Nottingham’s battle for skills: A modern day digital tale of Robin Hood
Nottingham folklore is no stranger to injustice and the fight between good and evil – Robin Hood has been the subject of many a production. However, Nottingham has a new fight on its hands – a much more modern, digital battle to wage and this time it’s being fought on two key fronts: salary and job satisfaction.
To set the scene on our 21st Century tale, the Midlands as a region is growing in favour with technology companies. It has a vibrant start-up scene, with universities that produce technically literate graduates and companies that can see the potential of using it as a base for operations. There are many reasons to be cheerful about Nottingham as a specific location too – the number of digital jobs in the city is around 20,000, the city’s population is one of the youngest in the UK, with around 50% being under 30 and it boasts an affordable quality of life for its residents. It all sounds very rosy. However, as with every good ‘in-the-face-of adversity’ story, there is always a ‘but’. In Nottingham’s case, it’s ‘but’ stems primarily from its great location.
As part of the Midlands tech scene Nottingham is vying for the skills to fulfil its 20,000+ digital jobs. It has a cluster of big players – large companies like Capital One, Experian, TDX Group, Boots and MHR are based in the city and continue to grow and digitise. Co-working spaces are also on the increase and can be found at Antenna, Minor Oak and the University of Nottingham Innovation Park. Blenheim Chalcot has opened a new hub for digital businesses in the city centre called Accelerate Places and demand for space is so high that expansion into a neighbouring building has already been announced. Even with two universities to boast, the supply of software development talent simply can’t keep pace with demand upon it. Like much of the rest of the UK, the drought of software development talent is a challenge – where to find the skills to ramp up and rapidly serve market demands is a national issue. Where Nottingham suffers further is that its closest neighbours, Leicester, Worcester and of course, Birmingham have thousands of digital positions to fill too putting pressure on the Midland’s as a whole, driving up salaries and setting the bar high for the opportunity to work with big brands on exciting projects. Over 25% of companies describe sourcing the right talent as a major challenge and 50% highlight a shortage of highly skilled employees as their single biggest issue.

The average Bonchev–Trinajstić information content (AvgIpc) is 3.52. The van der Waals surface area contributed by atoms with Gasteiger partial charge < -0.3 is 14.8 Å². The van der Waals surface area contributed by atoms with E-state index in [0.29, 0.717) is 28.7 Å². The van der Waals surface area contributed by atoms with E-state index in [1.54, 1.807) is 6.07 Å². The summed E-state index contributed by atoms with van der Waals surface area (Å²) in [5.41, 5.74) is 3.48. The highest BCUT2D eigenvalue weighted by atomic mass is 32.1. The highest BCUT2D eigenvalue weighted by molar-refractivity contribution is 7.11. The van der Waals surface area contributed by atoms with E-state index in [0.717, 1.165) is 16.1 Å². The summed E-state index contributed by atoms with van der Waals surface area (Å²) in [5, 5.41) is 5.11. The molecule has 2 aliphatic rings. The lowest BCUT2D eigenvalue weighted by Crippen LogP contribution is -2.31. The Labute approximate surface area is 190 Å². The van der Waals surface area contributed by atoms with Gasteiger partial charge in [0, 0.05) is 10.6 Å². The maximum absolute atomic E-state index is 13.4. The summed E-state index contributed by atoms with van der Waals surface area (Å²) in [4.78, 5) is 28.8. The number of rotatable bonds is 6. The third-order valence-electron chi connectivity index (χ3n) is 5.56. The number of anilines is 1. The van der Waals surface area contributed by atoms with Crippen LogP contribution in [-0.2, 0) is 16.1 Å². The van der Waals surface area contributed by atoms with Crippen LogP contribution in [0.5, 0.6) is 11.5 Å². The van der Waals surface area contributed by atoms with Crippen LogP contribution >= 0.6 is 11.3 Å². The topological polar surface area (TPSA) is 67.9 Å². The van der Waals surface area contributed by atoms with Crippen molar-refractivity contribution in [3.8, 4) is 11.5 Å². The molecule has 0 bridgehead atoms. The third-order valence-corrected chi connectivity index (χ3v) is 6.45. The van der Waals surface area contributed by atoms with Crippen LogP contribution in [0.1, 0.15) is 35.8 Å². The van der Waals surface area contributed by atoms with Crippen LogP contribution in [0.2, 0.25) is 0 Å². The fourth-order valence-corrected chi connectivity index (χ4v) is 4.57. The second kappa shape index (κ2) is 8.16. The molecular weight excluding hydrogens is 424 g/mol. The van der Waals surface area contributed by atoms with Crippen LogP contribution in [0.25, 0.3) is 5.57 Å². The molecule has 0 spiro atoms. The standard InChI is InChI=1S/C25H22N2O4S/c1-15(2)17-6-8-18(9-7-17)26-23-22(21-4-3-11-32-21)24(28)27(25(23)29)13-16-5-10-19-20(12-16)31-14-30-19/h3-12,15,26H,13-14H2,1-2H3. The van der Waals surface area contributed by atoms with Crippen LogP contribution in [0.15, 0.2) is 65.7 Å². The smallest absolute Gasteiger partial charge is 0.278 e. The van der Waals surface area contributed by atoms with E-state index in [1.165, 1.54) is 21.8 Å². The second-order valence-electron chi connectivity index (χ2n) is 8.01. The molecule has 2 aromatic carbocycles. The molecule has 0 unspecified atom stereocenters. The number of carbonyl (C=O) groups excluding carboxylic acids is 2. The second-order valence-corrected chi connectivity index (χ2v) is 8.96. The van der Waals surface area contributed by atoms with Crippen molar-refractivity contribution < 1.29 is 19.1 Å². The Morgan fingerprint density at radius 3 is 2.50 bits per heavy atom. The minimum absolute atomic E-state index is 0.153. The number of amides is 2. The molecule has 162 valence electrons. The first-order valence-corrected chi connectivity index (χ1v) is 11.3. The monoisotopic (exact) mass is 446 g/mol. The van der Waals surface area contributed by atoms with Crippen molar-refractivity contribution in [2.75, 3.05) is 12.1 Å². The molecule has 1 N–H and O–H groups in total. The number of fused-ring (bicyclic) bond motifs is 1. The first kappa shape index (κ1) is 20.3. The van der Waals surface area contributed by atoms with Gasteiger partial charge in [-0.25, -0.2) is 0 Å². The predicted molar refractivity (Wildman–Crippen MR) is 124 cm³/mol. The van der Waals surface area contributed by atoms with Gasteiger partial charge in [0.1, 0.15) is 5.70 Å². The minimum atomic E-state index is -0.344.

But there’s one further drain on Nottingham’s resources. With just a 90-minute commute and direct transport links to London, those with the necessary skills can live in Nottingham and work in London if they’re able and willing – increasing their salary and the potential to work in the capital. At the time of the last census in 2011, the data revealed that 1,206 people live in Nottingham but work in London, up from 493 in 2001. That is 1% of the city’s population. Commuting to the capital is helped by growing investment in public transport, the lure of HS2 – if it comes to fruition and the extortionate cost of housing. London is our modern-day Sheriff of Nottingham – it is laying claim to ‘estates’ that don’t rightfully belong to it, and the Midlands must fight back. So, what can be done?
Aside from paying huge wage bills, attracting staff with better working conditions and a better work-life balance, the widening skills gap and the drain on talent requires new battle lines to be drawn. Temporary labour is expensive, graduates don’t yet have the gravitas for senior development roles and as we’ve already stated, those that are senior enough can name their price and their project – and often elsewhere. Increasingly UK brands such as Nottingham-based Experian have tapped into the skills pool in Belarus which is rich in talent – where the UK is poor. I wouldn’t go as far as to draw a direct comparison of Godel with Robin Hood, but we know a rich talent pool when we see it and we have many customers who are scaling rapidly thanks to it.
If the Nottingham/East Midland’s skills gap issue resonates with your organisation, it’s worth contacting Godel on 0161 219 8100.